Director of the Nazareth Project for Marriage and Family Formation
Archdiocese of Milwaukee
“I have come to set the earth on fire, and how I wish it were already blazing!” Luke 12:49
In an interview with Rolling Stone magazine, 16 year-old pop star Justin Bieber was asked about his position on abortion. “I really don’t believe in abortion,” he said, since abortion is “like killing a baby.” Bieber is not alone among his generation. After watching the descent of young people on Washington, D.C. at last year’s March for Life, NARAL (National Abortion Rights Action League) President Nancy Keenan worried aloud: “There are so many of them, and they are so young.”
What Keenan knows is that in a recent Rasmussen poll, a majority of Americans surveyed – including a large percentage of those who identified themselves as “pro-choice” – said that they believe abortion is “morally wrong most of the time.” And last year, for the third consecutive time, the Gallup folks found that more and more Americans are comfortable with the label “pro-life.” The polling firm admitted that this evidenced a “real change in public opinion.”
What is it with these kids? First, nearly 1 million young people from all over the world travel annually for World Youth Day to see the Holy Father, Pope Benedict XVI, a man well into his eighties; and again this year, we will see hundreds of thousands of young Catholics in America make the annual pilgrimage across the country to walk in solidarity with their peers in protest against abortion on the anniversary of Roe V. Wade. So what’s going on with this younger generation?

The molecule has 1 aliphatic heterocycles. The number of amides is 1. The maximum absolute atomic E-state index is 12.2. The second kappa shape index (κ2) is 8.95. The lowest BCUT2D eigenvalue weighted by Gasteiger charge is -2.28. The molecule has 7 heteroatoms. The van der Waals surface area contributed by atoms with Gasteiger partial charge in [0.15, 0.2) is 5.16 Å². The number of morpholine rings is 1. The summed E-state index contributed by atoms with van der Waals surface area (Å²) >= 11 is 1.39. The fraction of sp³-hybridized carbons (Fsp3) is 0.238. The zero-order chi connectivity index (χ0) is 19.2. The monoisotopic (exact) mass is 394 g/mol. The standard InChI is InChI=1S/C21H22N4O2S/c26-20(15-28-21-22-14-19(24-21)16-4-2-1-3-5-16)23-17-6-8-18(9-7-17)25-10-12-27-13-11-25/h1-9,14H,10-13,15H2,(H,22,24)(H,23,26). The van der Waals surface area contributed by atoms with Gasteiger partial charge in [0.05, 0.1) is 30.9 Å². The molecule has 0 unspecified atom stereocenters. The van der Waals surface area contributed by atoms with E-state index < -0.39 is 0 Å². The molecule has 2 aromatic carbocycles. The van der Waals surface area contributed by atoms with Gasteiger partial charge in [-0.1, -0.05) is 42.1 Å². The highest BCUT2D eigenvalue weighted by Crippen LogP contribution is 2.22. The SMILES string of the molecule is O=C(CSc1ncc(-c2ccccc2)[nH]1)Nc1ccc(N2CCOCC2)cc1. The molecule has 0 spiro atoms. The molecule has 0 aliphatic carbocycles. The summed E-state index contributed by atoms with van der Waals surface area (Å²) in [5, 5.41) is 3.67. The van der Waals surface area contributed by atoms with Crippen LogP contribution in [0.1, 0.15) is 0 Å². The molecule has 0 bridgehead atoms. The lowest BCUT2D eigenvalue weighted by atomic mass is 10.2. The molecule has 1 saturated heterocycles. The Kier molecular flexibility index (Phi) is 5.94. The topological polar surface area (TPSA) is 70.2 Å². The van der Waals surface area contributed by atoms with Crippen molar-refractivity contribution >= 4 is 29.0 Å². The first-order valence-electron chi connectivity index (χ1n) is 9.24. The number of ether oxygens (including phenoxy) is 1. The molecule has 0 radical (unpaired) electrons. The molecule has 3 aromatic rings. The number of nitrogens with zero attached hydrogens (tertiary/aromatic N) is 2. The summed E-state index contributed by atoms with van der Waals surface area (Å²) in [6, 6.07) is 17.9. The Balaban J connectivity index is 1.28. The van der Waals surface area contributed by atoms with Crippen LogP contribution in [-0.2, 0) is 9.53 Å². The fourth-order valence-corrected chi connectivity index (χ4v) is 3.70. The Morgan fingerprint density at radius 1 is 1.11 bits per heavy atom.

Many see in these young people a real search for certainty in an era of ambiguity. Mike Hayes, author of “Googling God: The Religious Landscape of People in Their 20s and 30s” writes, “In a world where life seems very fleeting, young adults search for things they can depend on, things that have stood the test of time, things they regard as true, and things greater than themselves.” And for their little brothers and sisters, Catholics in their teens, many seem utterly and simply “on fire” about their faith in a way that older generations find hard to fathom. In their world and in their understanding, living one’s faith is not a given; it must be a conscious decision, and they are embracing the truths of the faith and challenging those older – and perhaps more lukewarm than themselves – to do the same.
This passion was evidenced on Friday, January 20, 2012 as the Archbishop Cousins Catholic Center came alive with the flames of faith at the “IGNITE! Youth Rally for Life” sponsored by the Nazareth Project of the John Paul II Center. Almost 700 high school students and their chaperones, along with scores of young priests and seminarians from the dioceses of La Crosse, Green Bay, Milwaukee and Madison, came together for the celebration of the Mass and a two-hour praise and worship rally for life. Archbishop Jerome E. Listecki presided at the “Mass for Life” in a jam-packed Mater Christi Chapel. As part of the Mass, he gave his blessing as archbishop of the Archdiocese of Milwaukee to all of the students who would travel on to the March for Life in Washington, D.C. The praise and worship rally that followed the Mass rocked the Cousins Center auditorium with music by the band SONAR and later featured Auxiliary Bishop Donald J. Hying leading the gathering in eucharistic adoration and Benediction.
This immense pro-life response locally is echoed all across the country, and as Archbishop Listecki has said, “The unborn don’t vote. These young people will.”
This generation’s passion and fervor for their faith is out-of-control . . . and it’s “catching.” Catch the fever yourself, and feed the flames of faith in your own life. Let Jesus Christ ignite the flames of desire and love in your heart for him. We will set the world ablaze!
Lydia LoCoco is director of the Nazareth Project for Marriage and Family Formation, which is part of the John Paul II Center for the Archdiocese of Milwaukee. She has been married for 27 years and is the mother of eight children. You can contact Lydia at firstname.lastname@example.org.